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House Repossessions Fall

House Repossessions Fall

House Repossessions Fall

The last resort for any lender is repossession, they will work with you to resolve the issue and if they feel that there is no other avenue to go down they will apply for a repossession order.

What we suggest at Home House Buyers is to come to some sort of agreement whether that’s a payment plan or to sell your property to clear the debt, the repossession process can be messy and will affect your ability to get another mortgage in the future.

How Long Does it Take to Complete a Mortgage Repossession?

According to stats taken from the government website, it takes around 20 weeks or 5 months for a court to issue a repossession claim in favour of a company or your lender. It’ll take between 85-90 weeks for the court to issue a warrant after the repossession order has been made. It’ll take over 100 weeks for the repossession to take effect and in essence to complete, so roughly the whole process for a lender to complete a repossession takes almost 2 years.


Historical Year on Year Data

Year on year house repossessions fluctuate on a regular basis, the changes that occur aren’t easy to predict. The rise of repossessions seems to be connected to major economic and political events. For example, the 2007-2008 global financial crisis had a significant impact on the housing market.


How Many Repossessions Occurred Before and During the 2007/2008 Financial Crisis?

Historical data shows that from 1995 to 2007 -2008 financial crisis that arrears on mortgage payments declined. From that point on after 2008 the number of borrowers who were in arrears increased and hit a peak in 2009.

According to data acquired by the housing charity Shelter, house repossessions accounted for 0.52 per cent of all mortgages in 2009. This high was a massive increase from the 0.07 per cent seen in 2003-2004, which accounted for 49,000 houses being taken possession of.


How Many Repossessions in 2015?

The repossession hotspot which was the city of Bolton set the record for house repossessions since 2004. Sunderland, Manchester and 3/4 of all Northern cities but Bolton was the standout place which had the highest rate of repossessions well above the national average.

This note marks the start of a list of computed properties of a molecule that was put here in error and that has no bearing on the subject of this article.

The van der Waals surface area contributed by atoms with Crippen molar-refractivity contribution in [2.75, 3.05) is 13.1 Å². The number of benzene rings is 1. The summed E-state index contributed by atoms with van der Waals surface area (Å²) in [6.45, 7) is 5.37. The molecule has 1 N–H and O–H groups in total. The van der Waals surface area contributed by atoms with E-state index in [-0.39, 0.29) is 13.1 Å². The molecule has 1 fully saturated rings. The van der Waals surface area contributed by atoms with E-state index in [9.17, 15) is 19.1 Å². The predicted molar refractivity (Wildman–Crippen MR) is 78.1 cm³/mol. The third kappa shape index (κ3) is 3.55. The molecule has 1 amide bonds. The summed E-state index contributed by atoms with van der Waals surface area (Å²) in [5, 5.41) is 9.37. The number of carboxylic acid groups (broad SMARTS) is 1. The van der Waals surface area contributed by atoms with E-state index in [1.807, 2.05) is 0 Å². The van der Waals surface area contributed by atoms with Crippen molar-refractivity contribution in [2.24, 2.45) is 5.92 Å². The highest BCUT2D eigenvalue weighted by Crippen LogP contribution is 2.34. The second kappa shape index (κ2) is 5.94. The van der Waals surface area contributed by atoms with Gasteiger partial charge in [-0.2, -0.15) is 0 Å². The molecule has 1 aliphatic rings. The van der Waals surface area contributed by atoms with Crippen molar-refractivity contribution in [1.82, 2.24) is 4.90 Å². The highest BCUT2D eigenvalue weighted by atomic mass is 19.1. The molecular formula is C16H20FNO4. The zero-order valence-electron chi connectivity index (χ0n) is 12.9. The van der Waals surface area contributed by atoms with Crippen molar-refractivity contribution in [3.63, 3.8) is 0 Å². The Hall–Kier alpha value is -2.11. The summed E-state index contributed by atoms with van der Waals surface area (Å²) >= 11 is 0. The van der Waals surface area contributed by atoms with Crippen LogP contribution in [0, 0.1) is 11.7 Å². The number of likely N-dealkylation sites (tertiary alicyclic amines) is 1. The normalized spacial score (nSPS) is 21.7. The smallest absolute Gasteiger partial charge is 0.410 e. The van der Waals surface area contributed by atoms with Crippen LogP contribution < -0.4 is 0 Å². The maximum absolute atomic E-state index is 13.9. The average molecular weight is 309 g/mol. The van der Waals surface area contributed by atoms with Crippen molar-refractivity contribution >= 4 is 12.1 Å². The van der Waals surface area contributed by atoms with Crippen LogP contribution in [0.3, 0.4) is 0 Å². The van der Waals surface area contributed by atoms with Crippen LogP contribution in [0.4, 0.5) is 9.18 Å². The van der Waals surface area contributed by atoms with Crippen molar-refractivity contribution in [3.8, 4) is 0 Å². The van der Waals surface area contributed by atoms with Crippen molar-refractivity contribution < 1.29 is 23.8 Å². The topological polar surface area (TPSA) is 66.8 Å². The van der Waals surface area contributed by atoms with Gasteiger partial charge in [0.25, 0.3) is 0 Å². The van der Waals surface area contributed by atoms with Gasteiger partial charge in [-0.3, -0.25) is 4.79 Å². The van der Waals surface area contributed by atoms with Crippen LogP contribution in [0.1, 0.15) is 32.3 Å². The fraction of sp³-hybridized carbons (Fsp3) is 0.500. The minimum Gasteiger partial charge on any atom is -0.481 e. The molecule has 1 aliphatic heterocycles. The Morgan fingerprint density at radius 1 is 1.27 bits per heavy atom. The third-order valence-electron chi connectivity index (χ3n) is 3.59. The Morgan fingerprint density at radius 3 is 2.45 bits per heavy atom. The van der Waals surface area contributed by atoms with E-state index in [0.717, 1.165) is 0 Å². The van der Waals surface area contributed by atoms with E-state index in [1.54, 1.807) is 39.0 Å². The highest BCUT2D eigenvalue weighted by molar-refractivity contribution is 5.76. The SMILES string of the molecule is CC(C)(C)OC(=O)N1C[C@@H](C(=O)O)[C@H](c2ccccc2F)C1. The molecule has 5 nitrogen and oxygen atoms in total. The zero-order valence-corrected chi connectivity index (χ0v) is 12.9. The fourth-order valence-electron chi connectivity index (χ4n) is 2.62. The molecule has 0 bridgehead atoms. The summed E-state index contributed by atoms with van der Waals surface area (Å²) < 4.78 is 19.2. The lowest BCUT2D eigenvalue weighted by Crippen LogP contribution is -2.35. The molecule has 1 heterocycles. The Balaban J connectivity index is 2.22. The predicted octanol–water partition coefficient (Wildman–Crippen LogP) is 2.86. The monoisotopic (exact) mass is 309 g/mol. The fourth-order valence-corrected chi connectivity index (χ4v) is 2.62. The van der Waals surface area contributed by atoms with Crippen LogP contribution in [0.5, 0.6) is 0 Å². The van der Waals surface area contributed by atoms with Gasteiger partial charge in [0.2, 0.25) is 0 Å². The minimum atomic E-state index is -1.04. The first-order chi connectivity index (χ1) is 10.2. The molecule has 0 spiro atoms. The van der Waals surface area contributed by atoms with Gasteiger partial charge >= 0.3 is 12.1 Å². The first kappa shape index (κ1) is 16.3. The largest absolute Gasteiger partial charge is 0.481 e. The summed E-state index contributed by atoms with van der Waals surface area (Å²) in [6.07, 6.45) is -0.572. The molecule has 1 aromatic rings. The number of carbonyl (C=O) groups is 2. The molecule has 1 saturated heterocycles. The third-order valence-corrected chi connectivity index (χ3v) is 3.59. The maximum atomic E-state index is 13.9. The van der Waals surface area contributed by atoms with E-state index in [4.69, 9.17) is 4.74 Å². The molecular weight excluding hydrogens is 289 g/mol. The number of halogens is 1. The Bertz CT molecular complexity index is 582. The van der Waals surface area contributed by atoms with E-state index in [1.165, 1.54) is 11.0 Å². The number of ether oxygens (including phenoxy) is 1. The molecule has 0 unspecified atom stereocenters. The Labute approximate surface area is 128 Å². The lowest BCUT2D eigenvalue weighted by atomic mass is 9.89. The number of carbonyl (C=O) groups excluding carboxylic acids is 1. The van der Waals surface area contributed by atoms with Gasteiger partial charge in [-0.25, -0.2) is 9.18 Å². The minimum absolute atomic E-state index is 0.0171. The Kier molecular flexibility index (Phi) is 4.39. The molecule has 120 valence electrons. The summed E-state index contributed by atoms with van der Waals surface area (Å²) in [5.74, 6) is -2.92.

This said 2015 was a very interesting year as the gap between the North and the South on repossession statistics narrowed dramatically. This might be due to the fact house repossessions across England have decreased, the North still lead the way by a significant amount. Over recent years the plague of repossessions which spread across London boroughs decreased also in 2015 for the first time in almost 5 years.


How Many Repossessions in 2016 and Beyond?

The data which we have observed in 2015 were in our opinion down to factors implemented in the mortgage sector such as more stringent guidelines when lending which took into account the affordability factor for these mortgage applications. The government also made efforts to bolster the housing sector by introducing schemes such as the ‘Help to Buy’ and ‘shared equity’.

We predict that some of these housing initiatives will take time to bed in and take effect. The buy-to-let sector has taken a massive negative impact with new tax changes for landlords and the new stamp duty laws which came into effect in 2016. As in other years interest rates if they rise which is more than likely will prove challenging for borrowers.

Mortgage arrears also continued to fall throughout 2016, there is still a disparity between buy-to-let landlords and homeowners being repossessed. Lenders are more inclined to help homeowners avoid repossession than buy-to-let landlord which they are more aggressive in trying to take possession.

Employment factors in regional areas have seen rises in repossessions, areas in South Wales, Northern Ireland and parts of England have been hit with the decline of the steel industry which has seen job losses which have resulted in people falling behind with their mortgage payments.

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